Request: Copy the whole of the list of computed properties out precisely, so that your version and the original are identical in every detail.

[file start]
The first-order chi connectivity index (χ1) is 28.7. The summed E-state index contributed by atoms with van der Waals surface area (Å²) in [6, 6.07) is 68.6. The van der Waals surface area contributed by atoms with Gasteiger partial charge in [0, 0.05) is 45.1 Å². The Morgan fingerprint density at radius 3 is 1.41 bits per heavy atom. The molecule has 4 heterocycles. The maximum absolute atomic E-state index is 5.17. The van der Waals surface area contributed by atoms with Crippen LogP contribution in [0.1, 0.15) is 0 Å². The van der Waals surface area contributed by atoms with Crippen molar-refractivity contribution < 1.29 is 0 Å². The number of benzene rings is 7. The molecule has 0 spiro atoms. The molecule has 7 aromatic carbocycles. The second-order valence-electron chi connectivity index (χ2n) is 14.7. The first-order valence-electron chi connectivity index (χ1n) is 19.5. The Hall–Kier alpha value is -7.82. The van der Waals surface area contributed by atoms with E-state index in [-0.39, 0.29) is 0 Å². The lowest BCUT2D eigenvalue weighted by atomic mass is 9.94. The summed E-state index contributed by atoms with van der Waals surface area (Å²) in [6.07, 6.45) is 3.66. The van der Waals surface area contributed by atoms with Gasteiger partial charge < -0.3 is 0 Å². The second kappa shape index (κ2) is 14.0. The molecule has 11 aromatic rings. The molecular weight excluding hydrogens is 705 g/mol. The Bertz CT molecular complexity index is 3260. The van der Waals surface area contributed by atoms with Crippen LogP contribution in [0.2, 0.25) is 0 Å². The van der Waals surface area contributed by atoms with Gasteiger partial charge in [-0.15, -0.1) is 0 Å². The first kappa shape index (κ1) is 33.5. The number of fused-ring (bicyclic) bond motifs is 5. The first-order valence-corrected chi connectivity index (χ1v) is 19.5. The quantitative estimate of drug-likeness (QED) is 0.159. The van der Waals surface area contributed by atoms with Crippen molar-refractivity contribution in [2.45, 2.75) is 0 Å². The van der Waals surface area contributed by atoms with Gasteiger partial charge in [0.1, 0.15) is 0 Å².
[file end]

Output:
The first-order chi connectivity index (χ1) is 28.7. The summed E-state index contributed by atoms with van der Waals surface area (Å²) in [6, 6.07) is 68.6. The van der Waals surface area contributed by atoms with Gasteiger partial charge in [0, 0.05) is 45.1 Å². The Morgan fingerprint density at radius 3 is 1.41 bits per heavy atom. The molecule has 4 heterocycles. The maximum absolute atomic E-state index is 5.17. The van der Waals surface area contributed by atoms with Crippen LogP contribution in [0.1, 0.15) is 0 Å². The van der Waals surface area contributed by atoms with Crippen molar-refractivity contribution < 1.29 is 0 Å². The number of benzene rings is 7. The molecule has 0 spiro atoms. The molecule has 7 aromatic carbocycles. The second-order valence-electron chi connectivity index (χ2n) is 14.7. The first-order valence-electron chi connectivity index (χ1n) is 19.5. The Hall–Kier alpha value is -7.82. The van der Waals surface area contributed by atoms with E-state index in [-0.39, 0.29) is 0 Å². The lowest BCUT2D eigenvalue weighted by atomic mass is 9.94. The summed E-state index contributed by atoms with van der Waals surface area (Å²) in [6.07, 6.45) is 3.66. The van der Waals surface area contributed by atoms with Gasteiger partial charge < -0.3 is 0 Å². The second kappa shape index (κ2) is 14.0. The molecule has 11 aromatic rings. The molecular weight excluding hydrogens is 705 g/mol. The Bertz CT molecular complexity index is 3260. The van der Waals surface area contributed by atoms with Crippen LogP contribution in [0.2, 0.25) is 0 Å². The van der Waals surface area contributed by atoms with Gasteiger partial charge in [-0.15, -0.1) is 0 Å². The first kappa shape index (κ1) is 33.5. The number of fused-ring (bicyclic) bond motifs is 5. The first-order valence-corrected chi connectivity index (χ1v) is 19.5. The quantitative estimate of drug-likeness (QED) is 0.159. The van der Waals surface area contributed by atoms with Crippen molar-refractivity contribution in [2.45, 2.75) is 0 Å². The van der Waals surface area contributed by atoms with Gasteiger partial charge in [0.1, 0.15) is 0 Å².